Post a reply

Replacing balls after a foul

Postby elnino

Normally, reds are not replaced on the table once pocketed or forced off the table. An exception covered already is when a non-offender asks for balls to be replaced after a Foul and a Miss is called. Are there any other circumstances when red has to be replaced after a foul?

Re: Replacing balls after a foul

Postby acesinc

elnino wrote:Normally, reds are not replaced on the table once pocketed or forced off the table. An exception covered already is when a non-offender asks for balls to be replaced after a Foul and a Miss is called. Are there any other circumstances when red has to be replaced after a foul?

Reds replaced after a foul? Yes, I can think of a few. I had referenced the genesis of a change in the rules in response to one of your earlier posts. In a circumstance of a foul and a miss sequence where the offending player commits some other ancillary foul, such as bumping a ball or whatever, the call is simply "foul" and whatever penalty points need be awarded for the situation. It is treated identical to a foul and a miss call in that the balls are replaced to the referee's satisfaction, the foul and a miss sequence continues BUT with a very important difference that, if it had been a case of potentially losing the frame with three sequential misses, this ancillary foul DOES NOT count as one of those three misses.

In fact, the foul and a miss sequence is not necessarily a requirement for ball replacement of this nature. If the striker is at the table and preparing for his stroke (imagine an awkward situation where he is bridging over top of balls and trying to wiggle everything into position), then fouls any ball, the opponent has the option of having balls replaced or not. Essentially, it is treated exactly as if it were a foul and a miss but it is not called as foul and a miss since no stroke actually occurred so it obviously cannot be a "miss". But (and this is critically important), the opponent only has this choice if he puts the fouling striker back in to play. In other words, the non-fouling player may not elect to have the balls replaced, then play the next shot himself. If he takes the shot himself, he must play the balls from wherever they finished. Again, the same as "foul and a miss" can't put the balls back then play at the shot yourself.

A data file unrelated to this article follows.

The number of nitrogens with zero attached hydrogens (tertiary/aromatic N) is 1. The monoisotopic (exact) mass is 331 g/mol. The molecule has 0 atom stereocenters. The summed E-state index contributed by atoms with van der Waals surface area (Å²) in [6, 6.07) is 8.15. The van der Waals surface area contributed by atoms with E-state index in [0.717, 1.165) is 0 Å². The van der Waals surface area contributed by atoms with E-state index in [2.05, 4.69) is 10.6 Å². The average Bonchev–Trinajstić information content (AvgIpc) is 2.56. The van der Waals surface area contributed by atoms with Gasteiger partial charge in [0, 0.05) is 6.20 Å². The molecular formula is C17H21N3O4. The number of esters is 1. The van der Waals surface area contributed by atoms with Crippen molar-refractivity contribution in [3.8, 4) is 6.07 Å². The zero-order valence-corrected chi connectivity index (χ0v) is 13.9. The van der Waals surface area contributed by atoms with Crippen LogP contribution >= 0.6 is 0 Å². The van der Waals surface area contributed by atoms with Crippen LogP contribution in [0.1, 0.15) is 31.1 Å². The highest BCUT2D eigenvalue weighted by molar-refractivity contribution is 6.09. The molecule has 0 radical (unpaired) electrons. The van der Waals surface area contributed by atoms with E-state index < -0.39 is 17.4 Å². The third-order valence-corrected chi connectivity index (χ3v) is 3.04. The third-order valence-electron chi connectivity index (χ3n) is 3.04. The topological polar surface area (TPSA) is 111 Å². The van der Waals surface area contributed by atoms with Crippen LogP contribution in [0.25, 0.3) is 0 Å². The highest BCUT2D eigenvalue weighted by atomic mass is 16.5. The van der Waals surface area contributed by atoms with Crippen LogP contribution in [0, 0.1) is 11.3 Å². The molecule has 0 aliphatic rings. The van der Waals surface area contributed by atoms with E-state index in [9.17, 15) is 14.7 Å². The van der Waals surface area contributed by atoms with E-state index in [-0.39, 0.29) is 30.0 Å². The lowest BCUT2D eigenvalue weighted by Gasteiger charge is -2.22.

Another potential foul with ball replacement (or, more accurately, ball placement,) would be in a case of ungentlemanly conduct. Back in the late 70's or early 80's in a match between I believe Patsy Fagan and David Taylor (but my memory may be a bit convoluted), Fagan was frustrated with a shot, remained at the table and stroked a ball in motion (I think the cue ball) that was heading for a pocket. In such a case, the call would be "foul" with penalties awarded and the referee may determine whatever he believes the stopping position would have been for any ball involved if not for the interference. At the time, it was such an odd occurrence that the referee asked if Fagan was conceding to which he answered, "No," then went on to win the frame. Properly, under current rules, the referee has the option of warning against such conduct, and/or awarding the frame and/or game to the opponent if the conduct is severe enough. I think Fagan should have lost that frame without even a warning.